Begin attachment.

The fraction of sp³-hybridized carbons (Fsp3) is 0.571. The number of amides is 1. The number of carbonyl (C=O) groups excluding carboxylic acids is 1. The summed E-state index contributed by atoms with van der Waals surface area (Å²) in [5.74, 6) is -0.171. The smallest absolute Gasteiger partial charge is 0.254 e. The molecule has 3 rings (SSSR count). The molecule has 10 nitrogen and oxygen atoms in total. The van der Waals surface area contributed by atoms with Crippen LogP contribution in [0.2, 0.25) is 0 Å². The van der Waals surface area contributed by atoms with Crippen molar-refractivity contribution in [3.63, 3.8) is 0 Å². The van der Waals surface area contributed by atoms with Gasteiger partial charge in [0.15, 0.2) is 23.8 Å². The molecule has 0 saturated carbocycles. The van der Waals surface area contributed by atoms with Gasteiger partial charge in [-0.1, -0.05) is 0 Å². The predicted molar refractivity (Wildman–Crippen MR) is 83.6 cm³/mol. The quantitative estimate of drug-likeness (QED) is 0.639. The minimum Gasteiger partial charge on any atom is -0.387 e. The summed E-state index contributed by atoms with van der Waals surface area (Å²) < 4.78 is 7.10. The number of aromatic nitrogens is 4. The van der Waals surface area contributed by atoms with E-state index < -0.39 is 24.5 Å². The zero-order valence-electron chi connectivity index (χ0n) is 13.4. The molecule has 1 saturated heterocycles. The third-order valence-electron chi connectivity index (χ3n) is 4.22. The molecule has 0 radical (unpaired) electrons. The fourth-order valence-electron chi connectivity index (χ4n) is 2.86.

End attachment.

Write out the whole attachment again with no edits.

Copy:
The fraction of sp³-hybridized carbons (Fsp3) is 0.571. The number of amides is 1. The number of carbonyl (C=O) groups excluding carboxylic acids is 1. The summed E-state index contributed by atoms with van der Waals surface area (Å²) in [5.74, 6) is -0.171. The smallest absolute Gasteiger partial charge is 0.254 e. The molecule has 3 rings (SSSR count). The molecule has 10 nitrogen and oxygen atoms in total. The van der Waals surface area contributed by atoms with Crippen LogP contribution in [0.2, 0.25) is 0 Å². The van der Waals surface area contributed by atoms with Crippen molar-refractivity contribution in [3.63, 3.8) is 0 Å². The van der Waals surface area contributed by atoms with Gasteiger partial charge in [0.15, 0.2) is 23.8 Å². The molecule has 0 saturated carbocycles. The van der Waals surface area contributed by atoms with Gasteiger partial charge in [-0.1, -0.05) is 0 Å². The predicted molar refractivity (Wildman–Crippen MR) is 83.6 cm³/mol. The quantitative estimate of drug-likeness (QED) is 0.639. The minimum Gasteiger partial charge on any atom is -0.387 e. The summed E-state index contributed by atoms with van der Waals surface area (Å²) < 4.78 is 7.10. The number of aromatic nitrogens is 4. The van der Waals surface area contributed by atoms with E-state index < -0.39 is 24.5 Å². The zero-order valence-electron chi connectivity index (χ0n) is 13.4. The molecule has 1 saturated heterocycles. The third-order valence-electron chi connectivity index (χ3n) is 4.22. The molecule has 0 radical (unpaired) electrons. The fourth-order valence-electron chi connectivity index (χ4n) is 2.86.